Respondents also make clear that other sources of support, such as NHS Choices, NHS 111 and traditional drug & alcohol treatment services, are similarly uniformed and unhelpful. This leads many to rely entirely on online peer support services, such as http://survivingantidepressants.org/.

This survey provides compelling evidence that antidepressant withdrawal can have devastating, life-changing consequences for some individuals. Doctors, psychiatrists and other medical professionals must urgently be provided with appropriate training in this area, both at medical school and as part of their continuing professional development. Clinical guidelines must also be updated to reflect the actual incidence, severity and duration of antidepressant withdrawal, and to enable doctors, psychiatrists and other practitioners to provide appropriate care, including slow tapering protocols. Lastly, government must ensure that individuals affected by withdrawal have access to proper support services, which we recommend should include local support groups as well as a national 24 hour helpline and accompanying website.”

Share this:

39 Responses to CEP survey report shows that antidepressant withdrawal can devastate lives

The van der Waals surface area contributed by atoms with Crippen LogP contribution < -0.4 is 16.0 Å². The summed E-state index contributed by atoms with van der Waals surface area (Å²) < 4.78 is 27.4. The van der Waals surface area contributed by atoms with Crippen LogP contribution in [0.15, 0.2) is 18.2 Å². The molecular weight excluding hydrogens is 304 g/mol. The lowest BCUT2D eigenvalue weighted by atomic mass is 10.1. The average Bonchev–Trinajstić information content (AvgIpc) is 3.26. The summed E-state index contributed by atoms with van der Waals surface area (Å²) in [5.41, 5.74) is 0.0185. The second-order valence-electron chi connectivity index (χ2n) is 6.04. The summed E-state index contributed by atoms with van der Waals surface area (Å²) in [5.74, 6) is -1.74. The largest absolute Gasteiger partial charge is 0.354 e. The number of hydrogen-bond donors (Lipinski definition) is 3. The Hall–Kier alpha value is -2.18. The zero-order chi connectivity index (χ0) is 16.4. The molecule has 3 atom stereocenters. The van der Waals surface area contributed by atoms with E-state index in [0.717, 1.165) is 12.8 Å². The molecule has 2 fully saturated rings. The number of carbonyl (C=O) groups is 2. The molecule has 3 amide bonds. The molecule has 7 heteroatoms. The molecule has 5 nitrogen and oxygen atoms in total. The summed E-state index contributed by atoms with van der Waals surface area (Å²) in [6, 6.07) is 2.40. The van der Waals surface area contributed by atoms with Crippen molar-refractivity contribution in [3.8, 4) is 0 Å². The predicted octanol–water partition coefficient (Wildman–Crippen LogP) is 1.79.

It’s not just withdrawal it’s the damage side effects and contraindications cause. For 20 years I was prescribed Amitriptyline not as an antidepressant but as a muscle relaxant and while recently in hospital to be assessed for stents the Cardiologist asked everyone in the theatre to leave ‘To save my embarrassment’ When they left he asked if I was a HEROIN addict’ I had to laugh because I couldn’t believe what he was asking. I asked why he thought that and he said ‘I’ve been a consultant for decades and have seen the damage to your heart in all heroin addicts’ I had no response to that and he proceeded to complete the process. When I arrived home I did some research into the medications I was taking and discovered that one of the main effects of this egregious drug is that it damages the heart and the manufacturers themselves say it shouldn’t be taken for more than 9 months at a time for that reason. I spoke to my GP and asked why in all the years he’d prescribed this drug he hadn’t told me of the dangers. He said ‘It didn’t occur to me till you mentioned it’ More recently and triple stents later I was at the GP and saw a different doctor who was discussing antidepressants with me I told her that there were some I couldn’t take because they’d made me ill and was quite specific that Amitriptyline had damaged my heart to the extent my cardiologist thought I was a heroin addict. The first drug she offered literally minutes later was Amitriptyline I said no I was in absolute shock. She proceeded to offer me another antidepressant that was marked on a sheet in front of her as a drug I’d used to try to kill myself with in the 80’s – She’s fully aware as are many GP’s that this (One of many, many antidepressants on the market) are dangerous in their own right and whenever they’re removed for any reason they’re then marketed to treat other conditions. It’s not just antidepressants either the truth about the dangers of Statins. Big pharma is not in the business of curing people there’s no money in it. All they want is more customers